The passage of this economic justice legislation creates a path toward a more equitable, healthy community for all Rhode Islanders, especially victims of domestic violence.

    Specifically, the pay equity bill:

    • Ensures all employees are paid fairly and equally, regardless of race, sex, religion, sexual orientation, gender identity, disability, or other protected class
    • Provides that if an employer violates the law, employees may be eligible to collect back pay, unpaid wages and damages
    • Allows a job applicant, employee, or former employee to seek relief from an employer’s unlawful pay practices at the R.I. Department of Labor and Training or in court
    • Evens the playing field for job applicants and employees who are negotiating wages and salary with an employer, as the legislation requires more transparency from employers regarding wage ranges and protects applicants and employees from potentially damaging wage history information

    PASSED: Safety and Health Care Confidentiality for Survivors

    The Confidentiality of Health Care Communications and Information Act also passed this year, which allows people to request their insurance company send health communications directly to them instead of a parent or spouse via a safe, alternate email, address, or phone number. Privacy between health care providers and patients is essential to the health care relationship, especially for survivors of domestic abuse. The RICADV and the R.I. Health and Privacy Alliance, which includes a wide variety of health care provider organizations, privacy advocates and domestic violence and sexual assault prevention advocates, worked together to pass this law after more than three years of advocacy.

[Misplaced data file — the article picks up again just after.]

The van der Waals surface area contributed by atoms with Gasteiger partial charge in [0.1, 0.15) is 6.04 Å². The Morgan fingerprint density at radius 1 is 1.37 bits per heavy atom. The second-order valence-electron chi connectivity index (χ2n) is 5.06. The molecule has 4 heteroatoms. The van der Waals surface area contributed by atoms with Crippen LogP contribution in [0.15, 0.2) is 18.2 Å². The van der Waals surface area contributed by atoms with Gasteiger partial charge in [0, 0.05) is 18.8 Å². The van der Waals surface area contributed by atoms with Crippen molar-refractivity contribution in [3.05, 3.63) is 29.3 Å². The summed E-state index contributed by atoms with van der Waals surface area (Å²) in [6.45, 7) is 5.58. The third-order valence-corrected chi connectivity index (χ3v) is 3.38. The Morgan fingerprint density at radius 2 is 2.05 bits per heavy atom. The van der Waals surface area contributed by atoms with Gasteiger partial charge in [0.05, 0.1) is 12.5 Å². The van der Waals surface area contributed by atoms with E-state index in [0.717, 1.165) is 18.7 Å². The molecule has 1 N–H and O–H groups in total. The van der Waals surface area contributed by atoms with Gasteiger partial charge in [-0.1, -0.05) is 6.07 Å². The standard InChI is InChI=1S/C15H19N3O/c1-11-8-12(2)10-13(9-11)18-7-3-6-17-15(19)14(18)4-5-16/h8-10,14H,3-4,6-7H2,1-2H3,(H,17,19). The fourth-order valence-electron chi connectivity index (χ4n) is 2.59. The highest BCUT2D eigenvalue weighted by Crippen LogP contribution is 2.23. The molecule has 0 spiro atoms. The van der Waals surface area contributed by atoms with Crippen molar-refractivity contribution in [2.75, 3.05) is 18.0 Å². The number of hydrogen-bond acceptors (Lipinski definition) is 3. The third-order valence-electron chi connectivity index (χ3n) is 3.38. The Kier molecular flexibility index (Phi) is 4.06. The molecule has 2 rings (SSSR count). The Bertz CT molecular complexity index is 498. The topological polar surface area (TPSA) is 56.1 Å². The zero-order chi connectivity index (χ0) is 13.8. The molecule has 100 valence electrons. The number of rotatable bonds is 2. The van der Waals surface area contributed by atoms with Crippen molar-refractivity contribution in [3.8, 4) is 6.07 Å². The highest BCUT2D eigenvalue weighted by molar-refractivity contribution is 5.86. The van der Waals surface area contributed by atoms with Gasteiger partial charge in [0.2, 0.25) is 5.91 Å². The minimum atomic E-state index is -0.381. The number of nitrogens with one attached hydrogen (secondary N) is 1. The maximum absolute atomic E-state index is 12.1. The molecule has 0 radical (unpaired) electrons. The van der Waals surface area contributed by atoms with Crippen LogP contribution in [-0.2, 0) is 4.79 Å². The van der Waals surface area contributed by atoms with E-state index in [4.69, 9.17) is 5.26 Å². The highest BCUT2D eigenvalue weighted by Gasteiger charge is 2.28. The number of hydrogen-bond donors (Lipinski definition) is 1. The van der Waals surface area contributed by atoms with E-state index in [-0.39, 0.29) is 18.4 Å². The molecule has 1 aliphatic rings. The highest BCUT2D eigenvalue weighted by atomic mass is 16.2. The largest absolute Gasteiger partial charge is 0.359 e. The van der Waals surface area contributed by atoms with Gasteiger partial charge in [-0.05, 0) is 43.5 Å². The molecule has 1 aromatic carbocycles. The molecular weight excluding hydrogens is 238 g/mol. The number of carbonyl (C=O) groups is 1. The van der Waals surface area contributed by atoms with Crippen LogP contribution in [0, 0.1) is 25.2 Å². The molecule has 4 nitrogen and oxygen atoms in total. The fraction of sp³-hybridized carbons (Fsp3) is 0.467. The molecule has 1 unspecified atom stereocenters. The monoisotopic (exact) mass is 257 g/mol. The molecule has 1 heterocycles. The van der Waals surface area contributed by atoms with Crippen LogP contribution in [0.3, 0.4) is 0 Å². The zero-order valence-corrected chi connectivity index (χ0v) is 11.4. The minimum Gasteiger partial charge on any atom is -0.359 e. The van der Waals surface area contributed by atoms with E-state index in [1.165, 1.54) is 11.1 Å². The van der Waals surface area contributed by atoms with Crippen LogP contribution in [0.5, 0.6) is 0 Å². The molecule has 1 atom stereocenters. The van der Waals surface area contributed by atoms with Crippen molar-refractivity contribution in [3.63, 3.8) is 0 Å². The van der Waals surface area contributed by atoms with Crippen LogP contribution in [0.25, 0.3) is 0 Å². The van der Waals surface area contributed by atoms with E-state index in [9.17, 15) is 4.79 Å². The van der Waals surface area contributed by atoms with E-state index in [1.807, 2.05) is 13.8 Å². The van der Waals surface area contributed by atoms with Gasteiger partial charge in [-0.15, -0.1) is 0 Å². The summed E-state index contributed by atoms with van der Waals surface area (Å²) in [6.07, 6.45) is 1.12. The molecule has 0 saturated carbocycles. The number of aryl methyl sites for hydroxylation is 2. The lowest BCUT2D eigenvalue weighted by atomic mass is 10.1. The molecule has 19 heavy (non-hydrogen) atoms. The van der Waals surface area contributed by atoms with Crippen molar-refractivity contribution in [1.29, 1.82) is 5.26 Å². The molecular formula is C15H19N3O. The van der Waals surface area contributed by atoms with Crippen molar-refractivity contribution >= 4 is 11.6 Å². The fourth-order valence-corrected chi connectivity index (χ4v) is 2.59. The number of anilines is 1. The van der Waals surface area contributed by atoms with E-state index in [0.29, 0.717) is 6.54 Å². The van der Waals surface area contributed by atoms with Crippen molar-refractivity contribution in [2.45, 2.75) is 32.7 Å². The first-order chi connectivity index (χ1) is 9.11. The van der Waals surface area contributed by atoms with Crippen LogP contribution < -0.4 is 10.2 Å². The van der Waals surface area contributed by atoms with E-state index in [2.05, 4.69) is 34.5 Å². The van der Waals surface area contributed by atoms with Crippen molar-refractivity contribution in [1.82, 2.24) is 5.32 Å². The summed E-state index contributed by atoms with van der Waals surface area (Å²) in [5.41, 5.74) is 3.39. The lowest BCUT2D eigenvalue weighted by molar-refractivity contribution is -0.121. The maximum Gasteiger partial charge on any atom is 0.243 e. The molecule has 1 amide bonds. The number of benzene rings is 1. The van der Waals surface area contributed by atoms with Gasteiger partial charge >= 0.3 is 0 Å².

This new law will prevent breaches of confidentiality that can occur in health insurance communications, including Explanations of Benefits (“EOB’s”) sent home by insurers. Such breaches can hurt vulnerable populations including young adults on their parents' plans, survivors of domestic violence and adolescents seeking services like mental health care or STD testing. This is even more important after witnessing the risks for domestic violence, substance use and mental health risks spike during the pandemic, including historic surges in calls to our statewide Helpline and domestic violence hotlines during the COVID-19 pandemic. To hear direct testimony from impacted patients and domestic violence survivors who were affected by this health-confidentiality and safety issue, check out this Zoom press event the RICADV hosted via Facebook Live.